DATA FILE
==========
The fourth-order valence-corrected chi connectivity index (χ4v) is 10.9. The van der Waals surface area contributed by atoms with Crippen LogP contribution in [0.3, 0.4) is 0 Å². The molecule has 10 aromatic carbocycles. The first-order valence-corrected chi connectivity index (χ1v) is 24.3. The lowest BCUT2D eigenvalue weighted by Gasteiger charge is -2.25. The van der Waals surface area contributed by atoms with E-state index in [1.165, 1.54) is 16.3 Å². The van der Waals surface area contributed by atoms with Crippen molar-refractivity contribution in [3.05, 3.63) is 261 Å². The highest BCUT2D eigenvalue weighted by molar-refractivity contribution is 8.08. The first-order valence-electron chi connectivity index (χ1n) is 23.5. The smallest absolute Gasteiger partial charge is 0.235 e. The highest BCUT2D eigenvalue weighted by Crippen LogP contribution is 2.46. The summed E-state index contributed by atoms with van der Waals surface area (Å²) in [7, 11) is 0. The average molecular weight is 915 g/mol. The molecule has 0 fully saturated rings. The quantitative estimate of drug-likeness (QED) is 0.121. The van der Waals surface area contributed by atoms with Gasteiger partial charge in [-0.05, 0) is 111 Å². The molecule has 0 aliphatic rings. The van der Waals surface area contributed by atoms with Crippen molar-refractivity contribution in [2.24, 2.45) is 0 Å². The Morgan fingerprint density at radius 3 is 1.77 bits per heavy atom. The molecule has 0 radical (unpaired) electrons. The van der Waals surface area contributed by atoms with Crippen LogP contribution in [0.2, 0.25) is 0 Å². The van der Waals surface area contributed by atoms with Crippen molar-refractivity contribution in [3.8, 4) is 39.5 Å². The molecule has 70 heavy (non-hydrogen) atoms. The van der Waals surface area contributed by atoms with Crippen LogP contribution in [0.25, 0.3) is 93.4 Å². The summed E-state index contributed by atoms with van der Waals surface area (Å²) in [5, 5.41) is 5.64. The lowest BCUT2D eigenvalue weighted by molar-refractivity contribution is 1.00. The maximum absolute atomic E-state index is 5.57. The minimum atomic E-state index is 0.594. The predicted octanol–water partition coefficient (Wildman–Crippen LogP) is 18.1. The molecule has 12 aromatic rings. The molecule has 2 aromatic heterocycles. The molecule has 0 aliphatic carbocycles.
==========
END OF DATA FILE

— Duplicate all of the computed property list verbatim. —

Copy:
The fourth-order valence-corrected chi connectivity index (χ4v) is 10.9. The van der Waals surface area contributed by atoms with Crippen LogP contribution in [0.3, 0.4) is 0 Å². The molecule has 10 aromatic carbocycles. The first-order valence-corrected chi connectivity index (χ1v) is 24.3. The lowest BCUT2D eigenvalue weighted by Gasteiger charge is -2.25. The van der Waals surface area contributed by atoms with E-state index in [1.165, 1.54) is 16.3 Å². The van der Waals surface area contributed by atoms with Crippen molar-refractivity contribution in [3.05, 3.63) is 261 Å². The highest BCUT2D eigenvalue weighted by molar-refractivity contribution is 8.08. The first-order valence-electron chi connectivity index (χ1n) is 23.5. The smallest absolute Gasteiger partial charge is 0.235 e. The highest BCUT2D eigenvalue weighted by Crippen LogP contribution is 2.46. The summed E-state index contributed by atoms with van der Waals surface area (Å²) in [7, 11) is 0. The average molecular weight is 915 g/mol. The molecule has 0 fully saturated rings. The quantitative estimate of drug-likeness (QED) is 0.121. The van der Waals surface area contributed by atoms with Gasteiger partial charge in [-0.05, 0) is 111 Å². The molecule has 0 aliphatic rings. The van der Waals surface area contributed by atoms with Crippen molar-refractivity contribution in [2.24, 2.45) is 0 Å². The Morgan fingerprint density at radius 3 is 1.77 bits per heavy atom. The molecule has 0 radical (unpaired) electrons. The van der Waals surface area contributed by atoms with Crippen LogP contribution in [0.2, 0.25) is 0 Å². The van der Waals surface area contributed by atoms with Crippen molar-refractivity contribution in [3.8, 4) is 39.5 Å². The molecule has 70 heavy (non-hydrogen) atoms. The van der Waals surface area contributed by atoms with Crippen LogP contribution in [0.25, 0.3) is 93.4 Å². The summed E-state index contributed by atoms with van der Waals surface area (Å²) in [5, 5.41) is 5.64. The lowest BCUT2D eigenvalue weighted by molar-refractivity contribution is 1.00. The maximum absolute atomic E-state index is 5.57. The minimum atomic E-state index is 0.594. The predicted octanol–water partition coefficient (Wildman–Crippen LogP) is 18.1. The molecule has 12 aromatic rings. The molecule has 2 aromatic heterocycles. The molecule has 0 aliphatic carbocycles.